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What you're looking for is what is typically called "optical scene detection." Premiere doesn't do that (I don't know of any NLE that does, but I could be wrong), and it only does scene detection based on time-of-day (TOD) data written onto a DV tape--and that's only on capture.
There are a few third-party apps you can find that might work for your needs, if you Google (does anyone even say "search" any more?) for "optical scene detection." I think one particularly compelling and complete piece of software is the somewhat oddly-titled HandySaw DS. It's not free, so depending on your level of need it might not be worth it, but it is pretty robust and has a lot of options. Beyond splitting clips into smaller parts, it also has the capability of outputting a "cut list" in a variety of EDL and NLE project formats. There is a demo, so give it a shot and see if it works for your purposes.
Thanks Todd! I just watched the demo, and while it isn't specifically designed to do what I need, it may well work. There is some kind of "sensitivity" control that may allow me to use it. I will try it and also contact the author to learn more.
I would asume that there maybe a clap of thunder somewhere in the vicinity of a lightning flash.
Expand your audio track so you get very large waveforms and zoom in a bit. Look for the spikes in the waveform.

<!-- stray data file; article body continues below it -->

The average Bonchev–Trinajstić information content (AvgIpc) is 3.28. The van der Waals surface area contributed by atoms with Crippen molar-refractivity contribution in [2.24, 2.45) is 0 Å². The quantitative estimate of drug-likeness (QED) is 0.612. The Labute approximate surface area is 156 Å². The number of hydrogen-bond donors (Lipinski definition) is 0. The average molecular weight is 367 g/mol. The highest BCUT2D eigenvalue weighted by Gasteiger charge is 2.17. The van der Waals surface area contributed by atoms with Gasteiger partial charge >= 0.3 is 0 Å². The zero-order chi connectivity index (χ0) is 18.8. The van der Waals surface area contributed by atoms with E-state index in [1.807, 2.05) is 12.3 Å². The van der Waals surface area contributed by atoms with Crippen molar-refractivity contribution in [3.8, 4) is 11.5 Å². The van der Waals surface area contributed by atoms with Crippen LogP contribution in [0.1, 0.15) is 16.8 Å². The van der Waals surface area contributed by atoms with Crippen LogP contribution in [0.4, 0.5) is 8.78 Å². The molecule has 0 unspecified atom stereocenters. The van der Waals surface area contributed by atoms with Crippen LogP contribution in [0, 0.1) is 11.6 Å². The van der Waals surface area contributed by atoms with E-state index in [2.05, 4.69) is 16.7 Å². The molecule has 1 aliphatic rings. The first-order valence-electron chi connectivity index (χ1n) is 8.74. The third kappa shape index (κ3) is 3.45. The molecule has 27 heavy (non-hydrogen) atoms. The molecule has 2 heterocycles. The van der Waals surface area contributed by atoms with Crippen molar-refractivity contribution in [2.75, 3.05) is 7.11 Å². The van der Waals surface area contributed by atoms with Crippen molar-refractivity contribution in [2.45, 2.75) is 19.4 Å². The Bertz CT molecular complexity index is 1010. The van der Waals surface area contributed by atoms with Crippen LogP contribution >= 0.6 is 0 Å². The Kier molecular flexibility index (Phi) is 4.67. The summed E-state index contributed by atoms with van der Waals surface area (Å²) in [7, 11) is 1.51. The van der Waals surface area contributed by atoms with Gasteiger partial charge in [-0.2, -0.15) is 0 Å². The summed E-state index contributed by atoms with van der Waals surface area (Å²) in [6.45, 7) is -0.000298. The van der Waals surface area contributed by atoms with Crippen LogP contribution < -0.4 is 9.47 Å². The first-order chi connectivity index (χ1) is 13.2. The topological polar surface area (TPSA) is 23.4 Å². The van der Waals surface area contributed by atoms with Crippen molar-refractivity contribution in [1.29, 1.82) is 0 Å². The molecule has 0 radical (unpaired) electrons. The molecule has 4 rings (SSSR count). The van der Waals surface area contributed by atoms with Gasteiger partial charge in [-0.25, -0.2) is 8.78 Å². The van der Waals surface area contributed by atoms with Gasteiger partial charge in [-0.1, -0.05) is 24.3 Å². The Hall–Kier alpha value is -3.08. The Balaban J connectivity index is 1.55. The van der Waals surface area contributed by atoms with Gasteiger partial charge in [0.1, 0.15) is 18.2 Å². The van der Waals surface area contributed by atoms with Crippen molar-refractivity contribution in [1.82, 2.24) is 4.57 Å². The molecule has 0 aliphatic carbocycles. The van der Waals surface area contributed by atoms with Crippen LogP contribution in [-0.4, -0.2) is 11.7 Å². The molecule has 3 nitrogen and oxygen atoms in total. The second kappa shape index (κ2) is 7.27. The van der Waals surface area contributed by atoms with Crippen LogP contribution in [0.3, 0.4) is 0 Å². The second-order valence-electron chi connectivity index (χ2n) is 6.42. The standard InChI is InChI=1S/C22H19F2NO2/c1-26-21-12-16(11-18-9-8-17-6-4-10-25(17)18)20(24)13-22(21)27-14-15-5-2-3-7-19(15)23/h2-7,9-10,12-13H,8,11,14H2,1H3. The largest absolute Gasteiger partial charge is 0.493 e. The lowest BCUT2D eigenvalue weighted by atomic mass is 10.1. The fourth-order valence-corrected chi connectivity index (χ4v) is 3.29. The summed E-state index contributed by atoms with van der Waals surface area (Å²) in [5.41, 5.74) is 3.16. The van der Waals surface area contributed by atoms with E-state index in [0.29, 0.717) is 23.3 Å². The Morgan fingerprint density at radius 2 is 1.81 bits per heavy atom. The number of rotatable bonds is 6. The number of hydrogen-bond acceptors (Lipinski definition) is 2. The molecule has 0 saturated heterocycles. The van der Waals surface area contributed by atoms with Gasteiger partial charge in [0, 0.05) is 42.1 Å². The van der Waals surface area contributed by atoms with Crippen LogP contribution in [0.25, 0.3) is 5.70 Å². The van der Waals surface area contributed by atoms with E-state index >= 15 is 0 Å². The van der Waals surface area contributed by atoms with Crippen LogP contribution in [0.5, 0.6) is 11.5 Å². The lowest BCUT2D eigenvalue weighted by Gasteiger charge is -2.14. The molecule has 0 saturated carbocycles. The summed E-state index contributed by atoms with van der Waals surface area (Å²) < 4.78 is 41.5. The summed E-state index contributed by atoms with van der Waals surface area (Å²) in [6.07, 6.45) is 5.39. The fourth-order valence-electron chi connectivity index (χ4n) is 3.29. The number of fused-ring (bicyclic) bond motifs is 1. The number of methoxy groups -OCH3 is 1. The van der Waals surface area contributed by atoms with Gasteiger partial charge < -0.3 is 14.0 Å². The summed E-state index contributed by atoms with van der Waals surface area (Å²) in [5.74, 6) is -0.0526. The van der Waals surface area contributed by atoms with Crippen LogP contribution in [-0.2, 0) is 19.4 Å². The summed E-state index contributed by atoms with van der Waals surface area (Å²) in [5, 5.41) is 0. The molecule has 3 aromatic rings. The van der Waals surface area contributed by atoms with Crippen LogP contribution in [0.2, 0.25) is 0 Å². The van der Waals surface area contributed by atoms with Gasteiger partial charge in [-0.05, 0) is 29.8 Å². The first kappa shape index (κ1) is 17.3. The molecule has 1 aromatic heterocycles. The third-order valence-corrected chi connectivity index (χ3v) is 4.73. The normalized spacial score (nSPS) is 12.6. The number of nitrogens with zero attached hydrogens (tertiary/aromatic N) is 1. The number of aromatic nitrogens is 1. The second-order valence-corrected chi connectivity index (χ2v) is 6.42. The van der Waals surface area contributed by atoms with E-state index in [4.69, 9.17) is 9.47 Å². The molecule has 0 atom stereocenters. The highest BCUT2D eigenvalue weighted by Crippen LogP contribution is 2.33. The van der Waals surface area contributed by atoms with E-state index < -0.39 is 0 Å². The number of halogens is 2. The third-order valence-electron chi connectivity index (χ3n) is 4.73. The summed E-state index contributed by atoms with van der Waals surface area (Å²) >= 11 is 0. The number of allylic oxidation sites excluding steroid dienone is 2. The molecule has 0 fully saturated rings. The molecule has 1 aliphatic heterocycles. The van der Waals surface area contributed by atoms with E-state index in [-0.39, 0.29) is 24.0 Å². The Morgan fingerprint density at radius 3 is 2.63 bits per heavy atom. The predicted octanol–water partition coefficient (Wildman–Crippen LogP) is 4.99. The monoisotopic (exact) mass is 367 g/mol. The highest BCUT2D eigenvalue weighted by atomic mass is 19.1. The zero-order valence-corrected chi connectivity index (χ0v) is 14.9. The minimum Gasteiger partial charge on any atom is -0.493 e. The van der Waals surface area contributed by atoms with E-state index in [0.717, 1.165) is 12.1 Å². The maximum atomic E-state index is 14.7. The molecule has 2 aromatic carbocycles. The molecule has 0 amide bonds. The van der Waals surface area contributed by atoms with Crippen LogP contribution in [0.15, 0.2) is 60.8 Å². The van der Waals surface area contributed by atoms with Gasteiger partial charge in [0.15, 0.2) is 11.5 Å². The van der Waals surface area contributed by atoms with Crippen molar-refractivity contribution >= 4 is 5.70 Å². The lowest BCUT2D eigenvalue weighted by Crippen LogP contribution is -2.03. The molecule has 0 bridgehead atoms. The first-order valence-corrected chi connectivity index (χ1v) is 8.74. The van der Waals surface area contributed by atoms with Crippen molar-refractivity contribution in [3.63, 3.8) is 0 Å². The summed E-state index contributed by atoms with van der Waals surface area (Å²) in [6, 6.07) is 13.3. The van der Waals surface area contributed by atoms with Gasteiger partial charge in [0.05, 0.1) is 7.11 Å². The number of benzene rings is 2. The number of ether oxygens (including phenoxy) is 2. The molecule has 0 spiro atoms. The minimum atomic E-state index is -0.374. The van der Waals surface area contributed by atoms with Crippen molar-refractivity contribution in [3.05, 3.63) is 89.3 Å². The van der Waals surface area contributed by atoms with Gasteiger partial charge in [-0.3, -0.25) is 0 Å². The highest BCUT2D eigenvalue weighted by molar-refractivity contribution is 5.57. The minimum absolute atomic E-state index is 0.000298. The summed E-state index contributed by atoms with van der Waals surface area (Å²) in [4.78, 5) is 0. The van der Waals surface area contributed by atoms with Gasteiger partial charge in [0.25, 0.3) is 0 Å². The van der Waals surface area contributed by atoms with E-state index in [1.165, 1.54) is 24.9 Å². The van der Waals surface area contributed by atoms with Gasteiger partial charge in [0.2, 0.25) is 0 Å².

You may find that an audio program such as Audition could b helpful in this regard as well.
If I was a serious lightning researcher /hunter ..I would set my camera up to roll on a light signal detected by a sensor (custom device) and set the camera for a ten second preroll on the record buffer.
Thank you Colin for your response. I'm a newbie, so when searching for this kind of thing the correct terminology is very helpful.
For about 5 seconds I was excited when I read of the "scene detection" feature of PP. Of course, seconds was all it took to realize that it wasn't what I need. It's cool, but I will not likely be capturing taped video in the near future ... if ever.
However, I become re-excited when I read your post. I knew I couldn't be the only person who has ever needed this functionality, so to discover that it actually has a proper name gives me hope that I'm on the right track. I will look into HandySaw DS. Also, I can do more focused "Googles" from here on. ;-)
Glad to help! You didn't mention the type of camera or footage you're using, so there may be some limitations on what HandySaw or any other application will accept, but it looks like HandySaw is able to use quite a range of footage so you might be OK with it. You'd probably want to set the threshhold very low so that those brief frame changes are detected and properly marked; experimentation is key here, and since this sounds like a hobby for you, you will likely have a higher tolerance for fiddling around than some of us
I'd be interested to hear your results of this experiment.
Now that's simple genius...
Hey, shooternzn (a guy who thinks like me!),
Being the "audio" guy that I am, looking for thunder waveforms has occured to me if I am shooting outdoors. Alas, I have been shooting from indoors, at work, on the 20th floor of our office building. I tend to pick up more paper rustling, and "cube chatter" than thunder in the audio.